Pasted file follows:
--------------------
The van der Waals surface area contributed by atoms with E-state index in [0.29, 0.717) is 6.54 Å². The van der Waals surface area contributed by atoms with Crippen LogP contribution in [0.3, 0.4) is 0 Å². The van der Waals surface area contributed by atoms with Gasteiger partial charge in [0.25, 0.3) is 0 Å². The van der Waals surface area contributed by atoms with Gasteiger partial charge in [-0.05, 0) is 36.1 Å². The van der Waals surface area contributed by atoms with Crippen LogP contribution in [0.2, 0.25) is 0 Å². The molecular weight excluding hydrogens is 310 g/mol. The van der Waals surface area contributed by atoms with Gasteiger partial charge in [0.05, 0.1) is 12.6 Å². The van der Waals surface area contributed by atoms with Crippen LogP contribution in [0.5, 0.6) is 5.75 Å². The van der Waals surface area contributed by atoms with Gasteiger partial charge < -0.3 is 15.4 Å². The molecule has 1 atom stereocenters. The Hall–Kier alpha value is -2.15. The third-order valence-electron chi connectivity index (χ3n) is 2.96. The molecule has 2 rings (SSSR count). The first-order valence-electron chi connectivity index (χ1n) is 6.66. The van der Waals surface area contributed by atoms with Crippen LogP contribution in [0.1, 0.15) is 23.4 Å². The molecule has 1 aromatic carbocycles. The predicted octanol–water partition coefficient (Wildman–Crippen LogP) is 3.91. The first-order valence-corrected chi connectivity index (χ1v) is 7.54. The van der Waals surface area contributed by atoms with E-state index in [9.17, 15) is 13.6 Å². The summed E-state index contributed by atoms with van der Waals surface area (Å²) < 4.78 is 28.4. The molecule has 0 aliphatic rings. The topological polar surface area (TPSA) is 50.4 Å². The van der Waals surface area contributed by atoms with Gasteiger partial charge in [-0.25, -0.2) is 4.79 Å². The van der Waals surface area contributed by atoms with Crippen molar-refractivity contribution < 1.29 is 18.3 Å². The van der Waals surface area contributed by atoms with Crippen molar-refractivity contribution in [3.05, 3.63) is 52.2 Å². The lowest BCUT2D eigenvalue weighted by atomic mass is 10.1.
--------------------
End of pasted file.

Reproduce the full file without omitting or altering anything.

The van der Waals surface area contributed by atoms with E-state index in [0.29, 0.717) is 6.54 Å². The van der Waals surface area contributed by atoms with Crippen LogP contribution in [0.3, 0.4) is 0 Å². The van der Waals surface area contributed by atoms with Gasteiger partial charge in [0.25, 0.3) is 0 Å². The van der Waals surface area contributed by atoms with Gasteiger partial charge in [-0.05, 0) is 36.1 Å². The van der Waals surface area contributed by atoms with Crippen LogP contribution in [0.2, 0.25) is 0 Å². The molecular weight excluding hydrogens is 310 g/mol. The van der Waals surface area contributed by atoms with Gasteiger partial charge in [0.05, 0.1) is 12.6 Å². The van der Waals surface area contributed by atoms with Crippen LogP contribution in [0.5, 0.6) is 5.75 Å². The van der Waals surface area contributed by atoms with Gasteiger partial charge < -0.3 is 15.4 Å². The molecule has 1 atom stereocenters. The Hall–Kier alpha value is -2.15. The third-order valence-electron chi connectivity index (χ3n) is 2.96. The molecule has 2 rings (SSSR count). The first-order valence-electron chi connectivity index (χ1n) is 6.66. The van der Waals surface area contributed by atoms with Crippen LogP contribution in [0.1, 0.15) is 23.4 Å². The molecule has 1 aromatic carbocycles. The predicted octanol–water partition coefficient (Wildman–Crippen LogP) is 3.91. The first-order valence-corrected chi connectivity index (χ1v) is 7.54. The van der Waals surface area contributed by atoms with E-state index in [9.17, 15) is 13.6 Å². The summed E-state index contributed by atoms with van der Waals surface area (Å²) < 4.78 is 28.4. The molecule has 0 aliphatic rings. The topological polar surface area (TPSA) is 50.4 Å². The van der Waals surface area contributed by atoms with Gasteiger partial charge in [-0.25, -0.2) is 4.79 Å². The van der Waals surface area contributed by atoms with Crippen molar-refractivity contribution < 1.29 is 18.3 Å². The van der Waals surface area contributed by atoms with Crippen molar-refractivity contribution in [3.05, 3.63) is 52.2 Å². The lowest BCUT2D eigenvalue weighted by atomic mass is 10.1.